With all of his wits about him, Timothy “the robot” Shull (bass) is the only member of Bandazian with a college degree and a full time job.  Though he has a degree in music, he returns to the point that it was NOT in performance.  Yes, he is irritatingly smart and seems to have a knowledge of music that informs the band’s decisions, but do we really need to be lectured on the history of rock and roll and the African Diaspora.  Maybe we do, maybe every band needs the one guy who can point out why exactly it is preferable to record on an out of tune piano.  I think Josephine off of O Pioneer is a good one to listen to if you want to hear Tim’s brain working.

 

The one and only Kevin “Krum” Rumley (beats) secretly runs this town.  Not even he knows it yet, but with a frequent high five and lavish praise he has won over many a cold cold heart.  Though he is a mere 23 years old, Krum has seen more than enough loss for one man. This is not the forum on which to elaborate, but take note that there is something in his playing, in his sensitivity as a drummer, that gives backbone to Bandazian’s music: a will to live and hit hard that comes from surviving tragedy.  A band is only as good as their drummer and thank goodness for these boys, Krum is their strongest asset.  Though Krum’s beats and playing give depth to every song, even if he is just shaking a tambourine, a great one to listen to is Cheap Champagne off of O pioneer. 

 

Alex “sensei” Keena  (leading/singing/guitaring/engineering), the one with the rat tail/mullet, has faithfully moved down to Asheville with his fiancĂ© after realizing that everyone in his band had left Virginia.  He is not a daft fellow by all means. He is quite the resourceful intelligent type, engineering local Richmond band’s albums on a pirated q-bass. Keena’s true gift, in my opinion, is his lyricism: telling the story that draws Bandazian’s music down through the layers of sediment to rest on bedrock. He has an ear for pop hooks and a blues infused voice to match.  If he danced like Yacht I am sure he would be a superstar by now, but all in due time.   I can’t pick one song out of the eight on O Pioneer to showcase Keena’s multifaceted talent.  Yup, you will have to put it on and listen to it all…..the….way….through!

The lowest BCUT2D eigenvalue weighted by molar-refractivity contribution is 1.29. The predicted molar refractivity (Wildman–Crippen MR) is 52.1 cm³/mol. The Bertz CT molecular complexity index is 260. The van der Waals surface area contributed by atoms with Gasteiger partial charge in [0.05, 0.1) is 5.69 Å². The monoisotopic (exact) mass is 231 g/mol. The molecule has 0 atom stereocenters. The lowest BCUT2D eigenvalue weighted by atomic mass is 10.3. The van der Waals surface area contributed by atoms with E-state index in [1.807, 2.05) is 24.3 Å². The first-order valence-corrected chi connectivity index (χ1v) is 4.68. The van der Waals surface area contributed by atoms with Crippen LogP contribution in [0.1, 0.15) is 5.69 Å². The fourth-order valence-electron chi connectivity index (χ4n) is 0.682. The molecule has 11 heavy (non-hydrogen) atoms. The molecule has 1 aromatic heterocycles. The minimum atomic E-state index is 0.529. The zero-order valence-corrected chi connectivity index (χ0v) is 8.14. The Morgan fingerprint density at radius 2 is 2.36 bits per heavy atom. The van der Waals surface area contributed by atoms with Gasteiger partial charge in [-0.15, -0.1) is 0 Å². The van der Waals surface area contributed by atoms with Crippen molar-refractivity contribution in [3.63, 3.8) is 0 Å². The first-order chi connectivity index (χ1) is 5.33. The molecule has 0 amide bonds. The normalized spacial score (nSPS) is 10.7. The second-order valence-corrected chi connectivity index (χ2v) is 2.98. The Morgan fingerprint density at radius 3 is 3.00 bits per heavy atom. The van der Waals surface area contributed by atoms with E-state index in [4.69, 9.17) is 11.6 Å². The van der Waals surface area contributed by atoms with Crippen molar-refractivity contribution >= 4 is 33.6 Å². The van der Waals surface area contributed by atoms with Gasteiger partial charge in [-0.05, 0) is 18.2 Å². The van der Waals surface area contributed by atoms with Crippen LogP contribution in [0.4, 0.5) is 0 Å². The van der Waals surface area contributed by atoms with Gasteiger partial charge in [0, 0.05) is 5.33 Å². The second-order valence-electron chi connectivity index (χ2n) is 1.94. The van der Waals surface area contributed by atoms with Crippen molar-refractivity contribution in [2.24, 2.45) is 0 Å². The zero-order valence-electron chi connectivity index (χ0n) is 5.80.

When they self-released their first album, “in vacant fields” in 2006 they were young and green.  They had, “no reason to do it, we just wanted to make music,” notes Alex.  Not yet sure of what their sound actually was, Rick and Alex road-tripped to Iowa to find some inspiration and record, later Krum and Tim adding tracks. The album itself was the impetus for becoming a band. In Vacant Fields, has a lot of different ideas, it is almost an experiment in pop forms, but what it showcases is their natural talent for  arrangement.  It sounds good, tight, but a little unrealized, not yet the Bandazian I heard play last month.  That is not at all a bad thing, they are actually growing in each recording, which happens to be counterintuitive in the music business.  Many an indie band or a major band for that matter will put out  a great record and never live up to it.  Many of the bands they loved in High School: Smashing Pumpkins, Weezer, Pearl Jam etc, did just that.  why not keep making better and better albums?

The next year 2007, saw the win of a battle of the bands at the Orange Peel.  A fortuitous win brought them the experience of recording at Echo Mountain, having to write the songs in the few days before starting to record.  The Crocodile Tears EP is a four piece popping’ rock party, both pleasing to the ear and danceable.  Again the arrangements are quite impressive and I have a feeling that Krum’s beats have a lot to do with that. They are all without pretension, willing to learn and grow  and listen to each other.  There is not a lot of ego-driven bullshit that has the ability to stop musicians in their tracks and make them question everything too much.  They are fresh and wide-eyed, full of possibilities.

And now to “O Pioneer” the album they released this year. After scrapping the first draft of it, they found what they really wanted and raced the clock finding a lot of inspiration in the deadlines.  Wanna know what I think of it?  I love it:  it has overarching themes of faith, displacement, renewal, and individuation .  O Pioneer is a complete whole, it has a strong story arch that mirrors a life cycle, from birth to death;  and finds a way to be both pop sensitive as well as political and empathetic.   The songs tell both personal stories, as well as reach into the third person to find and tell the stories of others.  There is musicality in this album: interesting melodies, solid melodic and harmonic hooks, and great beats.  But the most important musical element I hear is simplicity.  There is a feeling of sonic space.  Their sound is stripped to its essential elements without being dumbed down. 

Without any kitsch or gimmicks to hook you in, like matching cardigans or pyrotechnics, these boys still manage to have something uniquely cohesive that identifies them.  They have an innocence and loyalty towards each other, they are brothers: stalwart and loving.   Before they get too big for their breeches, take some time and have a sing along with the boys of Bandazian.


Tuesday, September 9, 2008